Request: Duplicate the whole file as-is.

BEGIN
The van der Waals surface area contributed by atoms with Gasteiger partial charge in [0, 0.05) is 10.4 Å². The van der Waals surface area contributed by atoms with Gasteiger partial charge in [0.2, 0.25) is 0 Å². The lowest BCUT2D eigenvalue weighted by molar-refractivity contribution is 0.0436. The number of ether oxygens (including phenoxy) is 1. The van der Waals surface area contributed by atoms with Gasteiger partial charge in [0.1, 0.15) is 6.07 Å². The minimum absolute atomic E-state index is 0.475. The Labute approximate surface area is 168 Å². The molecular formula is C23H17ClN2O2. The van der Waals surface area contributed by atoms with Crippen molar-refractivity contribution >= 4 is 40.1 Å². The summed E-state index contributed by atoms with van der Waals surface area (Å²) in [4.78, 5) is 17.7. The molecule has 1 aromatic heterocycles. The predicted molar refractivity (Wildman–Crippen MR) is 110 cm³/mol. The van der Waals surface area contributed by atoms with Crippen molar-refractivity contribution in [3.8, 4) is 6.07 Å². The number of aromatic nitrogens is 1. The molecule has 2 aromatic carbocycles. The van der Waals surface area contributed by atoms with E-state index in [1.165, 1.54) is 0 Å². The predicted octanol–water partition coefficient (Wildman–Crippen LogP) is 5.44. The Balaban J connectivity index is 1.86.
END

The van der Waals surface area contributed by atoms with Gasteiger partial charge in [0, 0.05) is 10.4 Å². The van der Waals surface area contributed by atoms with Gasteiger partial charge in [0.2, 0.25) is 0 Å². The lowest BCUT2D eigenvalue weighted by molar-refractivity contribution is 0.0436. The number of ether oxygens (including phenoxy) is 1. The van der Waals surface area contributed by atoms with Gasteiger partial charge in [0.1, 0.15) is 6.07 Å². The minimum absolute atomic E-state index is 0.475. The Labute approximate surface area is 168 Å². The molecular formula is C23H17ClN2O2. The van der Waals surface area contributed by atoms with Crippen molar-refractivity contribution >= 4 is 40.1 Å². The summed E-state index contributed by atoms with van der Waals surface area (Å²) in [4.78, 5) is 17.7. The molecule has 1 aromatic heterocycles. The predicted molar refractivity (Wildman–Crippen MR) is 110 cm³/mol. The van der Waals surface area contributed by atoms with Crippen molar-refractivity contribution in [3.8, 4) is 6.07 Å². The number of aromatic nitrogens is 1. The molecule has 2 aromatic carbocycles. The van der Waals surface area contributed by atoms with E-state index in [1.165, 1.54) is 0 Å². The predicted octanol–water partition coefficient (Wildman–Crippen LogP) is 5.44. The Balaban J connectivity index is 1.86.